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This could be difficult.

I think planning is your key. Do you have a project plan that the three of you are working to?

If not, I would suggest you come up with one before your colleagues jump ship. At the very least this will be a list of all the tasks you need to do on the project. The more detail the better (up to a point - but just saying "develop such-and-such a screen" is probably not detailed enough). Also include things like documentation and plans.

This is the top priority.

You should go through every task on the list and satisfy yourself that the time allowed for the task suits you. Its no good one of your colleagues estimating a day for a particular task, if its something you know nothing about and would likely take you a week. Also be aware that developers tend to be optimistic about timescales - since you say you have little experience in this area you will likely fall into this trap. Unfortunately the main thing that will help you there is experience, but some "rules" that spring to mind could be:

  • nothing takes less than a half-day. Even if its a one-line code change. Because you'll lost the time elsewhere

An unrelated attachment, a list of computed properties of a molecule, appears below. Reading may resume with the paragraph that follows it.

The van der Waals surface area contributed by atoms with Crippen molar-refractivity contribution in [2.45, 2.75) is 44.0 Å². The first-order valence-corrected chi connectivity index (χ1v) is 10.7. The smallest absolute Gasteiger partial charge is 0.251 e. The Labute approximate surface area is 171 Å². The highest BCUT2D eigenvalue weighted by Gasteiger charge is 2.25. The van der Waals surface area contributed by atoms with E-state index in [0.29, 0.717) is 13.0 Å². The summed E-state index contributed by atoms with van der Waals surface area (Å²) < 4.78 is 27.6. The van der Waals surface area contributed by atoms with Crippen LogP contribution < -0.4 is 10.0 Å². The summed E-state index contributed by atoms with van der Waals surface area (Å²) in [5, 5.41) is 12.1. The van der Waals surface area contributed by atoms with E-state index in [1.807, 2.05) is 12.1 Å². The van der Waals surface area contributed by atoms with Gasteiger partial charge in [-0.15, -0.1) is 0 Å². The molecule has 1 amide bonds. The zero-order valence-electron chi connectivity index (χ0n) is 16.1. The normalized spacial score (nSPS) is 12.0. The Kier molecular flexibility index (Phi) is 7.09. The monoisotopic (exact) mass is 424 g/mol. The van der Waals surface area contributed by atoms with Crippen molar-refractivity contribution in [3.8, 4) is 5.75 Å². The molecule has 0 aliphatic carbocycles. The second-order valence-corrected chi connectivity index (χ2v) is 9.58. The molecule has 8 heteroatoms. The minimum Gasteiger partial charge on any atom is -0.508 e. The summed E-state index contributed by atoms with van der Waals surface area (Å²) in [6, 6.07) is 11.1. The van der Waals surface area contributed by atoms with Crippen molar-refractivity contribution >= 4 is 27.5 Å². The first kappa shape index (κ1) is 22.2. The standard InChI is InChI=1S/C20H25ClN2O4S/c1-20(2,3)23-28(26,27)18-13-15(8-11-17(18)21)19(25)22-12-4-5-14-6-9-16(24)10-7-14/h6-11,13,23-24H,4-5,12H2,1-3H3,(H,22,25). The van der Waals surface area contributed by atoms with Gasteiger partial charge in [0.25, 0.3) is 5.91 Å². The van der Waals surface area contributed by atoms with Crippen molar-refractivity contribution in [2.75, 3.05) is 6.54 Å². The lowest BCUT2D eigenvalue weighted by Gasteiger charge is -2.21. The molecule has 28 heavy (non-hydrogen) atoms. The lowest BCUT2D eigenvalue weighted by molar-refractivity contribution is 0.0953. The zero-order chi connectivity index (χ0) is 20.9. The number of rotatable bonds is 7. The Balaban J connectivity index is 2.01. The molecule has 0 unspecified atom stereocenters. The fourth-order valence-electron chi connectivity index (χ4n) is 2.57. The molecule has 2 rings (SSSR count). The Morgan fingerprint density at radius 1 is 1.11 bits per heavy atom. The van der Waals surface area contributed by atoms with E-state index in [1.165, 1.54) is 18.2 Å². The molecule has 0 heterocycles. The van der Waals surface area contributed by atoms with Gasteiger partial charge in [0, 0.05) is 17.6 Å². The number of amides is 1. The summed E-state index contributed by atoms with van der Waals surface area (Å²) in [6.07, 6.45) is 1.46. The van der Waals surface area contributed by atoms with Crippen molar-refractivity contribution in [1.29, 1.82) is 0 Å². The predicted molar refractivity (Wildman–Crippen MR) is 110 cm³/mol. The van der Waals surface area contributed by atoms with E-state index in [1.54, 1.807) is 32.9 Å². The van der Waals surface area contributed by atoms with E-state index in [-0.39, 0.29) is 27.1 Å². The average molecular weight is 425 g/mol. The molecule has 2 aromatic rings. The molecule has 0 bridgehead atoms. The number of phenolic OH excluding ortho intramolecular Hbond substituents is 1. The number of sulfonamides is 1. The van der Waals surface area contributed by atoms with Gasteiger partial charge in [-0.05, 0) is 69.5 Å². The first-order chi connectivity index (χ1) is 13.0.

• however long you think it'll take, double it (this isn't one that I use because it cannot stand up to close scrutiny, but it may help you starting out)
  • if a single task takes longer than a week, you haven't defined it well enough. The reason for this is simply that if you have a 20-day task its near impossible to say with any certainty that you're 75% complete.

Depending on how important it is that you fit in with existing standards, you should add tasks (for other people) to review things like documentation, test plans and of course code. And you should add tasks (for yourself) to refactor your documentation/plans/code following these reviews.

If there are certain aspects of the project that you simply cannot do, or cannot do within a reasonable timeframe, or need training to do, say so.